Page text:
Sparring with the ultimate powers-that-be
By CHRISTOPHER POTTER
NEWS ARTS WRITER
How does one get a fix on Ken Duncan? Part philosopher, part Okie storyteller, sometime satirist, sometimes a lethally grim realist, the Oklahoma-born playwright seems as much a chameleon as the character with that name, literally, in the first of his two new one-acts.
Coupled under the title “Mortal and Immortal Acts,” both plays are linked in their dealings with assorted Almighties. The God of “In the Image” is a pseudo-African folk deity. In “Persephone: Queen of the Dead,” Greek gods are reprobates, harpies and sleazeballs.
Personally, I prefer Duncan the realist: Last year’s one-act, “When the Hoozah and the Coataway Meet” is so frightening a portrait of a dysfunctional family and the monstrous patriarch who dominates them that the show ought to someday make its mark nationally. Yet Duncan the satirist can be splendidly entertaining, especially if his parody bears serious underpinnings.
So it is with “In the Image,” in which a woman known simply as the Narrator (Celest Lacroix) impales the audience with the revelation that she’s just been told she has cancer.
Voicing her dread of treatment along with the thought that “I don’t want to die ... ever,” she opts to cbnfront God, here an African-tinged deity clad in headdress, robe and straw skirt, incongruously sprawled in an easy chair.
It’s a form of narrative revenge that God (played by Desmond Ryan) is a decidedly dim bulb, ferociously ill-tempered yet almost instantly forgetful of the very things he’s created. The true powers behind the celestial throne are Jay (Chris McMullen), dressed not as a bird but as a biker gal; and Chameleon (Kathleen Schmidt), a pom-pom-waving cheerleader.
Chameleon is all angelic purity, while Jay is all satanic cynicism. Bringing news is Frog, dressed like a Gay '90s bartender and invested with Eeyore melancholy by Matt Zagar.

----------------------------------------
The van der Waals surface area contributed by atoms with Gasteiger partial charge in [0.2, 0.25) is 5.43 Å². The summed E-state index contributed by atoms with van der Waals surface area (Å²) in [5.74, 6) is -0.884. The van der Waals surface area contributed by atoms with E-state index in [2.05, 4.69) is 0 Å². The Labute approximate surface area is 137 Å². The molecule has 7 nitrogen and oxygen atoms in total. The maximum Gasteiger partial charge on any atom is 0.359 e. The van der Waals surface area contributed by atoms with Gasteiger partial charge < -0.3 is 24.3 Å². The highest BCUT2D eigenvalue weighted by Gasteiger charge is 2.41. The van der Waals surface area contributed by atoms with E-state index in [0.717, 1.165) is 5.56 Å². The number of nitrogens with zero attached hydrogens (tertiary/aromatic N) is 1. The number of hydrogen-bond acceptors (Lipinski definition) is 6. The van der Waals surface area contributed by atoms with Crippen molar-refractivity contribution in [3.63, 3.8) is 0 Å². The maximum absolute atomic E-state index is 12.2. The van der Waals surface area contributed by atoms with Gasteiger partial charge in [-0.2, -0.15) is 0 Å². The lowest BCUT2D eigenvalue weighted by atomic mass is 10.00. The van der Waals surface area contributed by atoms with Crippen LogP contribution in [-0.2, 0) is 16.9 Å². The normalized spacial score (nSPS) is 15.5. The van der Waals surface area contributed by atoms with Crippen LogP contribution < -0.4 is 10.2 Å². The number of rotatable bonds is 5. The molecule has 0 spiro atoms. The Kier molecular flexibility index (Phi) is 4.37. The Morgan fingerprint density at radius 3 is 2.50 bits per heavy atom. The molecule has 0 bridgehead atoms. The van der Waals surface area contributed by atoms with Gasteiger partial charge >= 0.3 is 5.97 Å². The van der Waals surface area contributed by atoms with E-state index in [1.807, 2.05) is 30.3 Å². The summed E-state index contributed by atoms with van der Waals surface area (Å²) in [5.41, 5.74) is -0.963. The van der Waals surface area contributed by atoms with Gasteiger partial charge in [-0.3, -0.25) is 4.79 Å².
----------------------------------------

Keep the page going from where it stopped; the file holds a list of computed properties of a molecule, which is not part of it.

Humans are beseeching God to let them live forever, Frog relates. Chameleon proceeds to talk the “Exclusive Omnipotent” into granting this wish, while Jay proceeds to talk the already-dead out of it. After all, death’s “not so bad once you get used to it,” reflect the unseen corpses.
The tale ends unhappily, with myopic God wrathfully turning beautiful Chameleon into a lizard, while making venomous Jay his second-in-command. But wait: The Narrator won’t let it go at that. Declaring “If I’ve gotta go, He’s gotta go!,” she determines to provoke God by tickling his feet.
Dutifully insulted by his stricken antagonist (“Dumb? Me???”), God leaps from his chair to engage the Narrator in a deadly metaphysical showdown all too clear to the suddenly terrified Jay: Is God the ultimate power in this duel, or is it the Narrator who, if she ends the story (she’s still talking), also snuffs out God?
“Stop narrating!” screams Jay, as the enemies circle each other in finger-pointing fury, like two gunslingers facing off at high noon. The tension builds to a screaming crescendo, until - well heck, we’re not gonna give away the winner. Come see for yourselves.
Well directed by Phil Walker, “In the Image” is hampered by inconsistent performances. Both McMullen’s Jay and Schmidt’s Chameleon are rather limp critter-power brokers, while Celest Lacroix’ glib, all-business Narrator ought to be a shade more poignant standing in the shadow of death.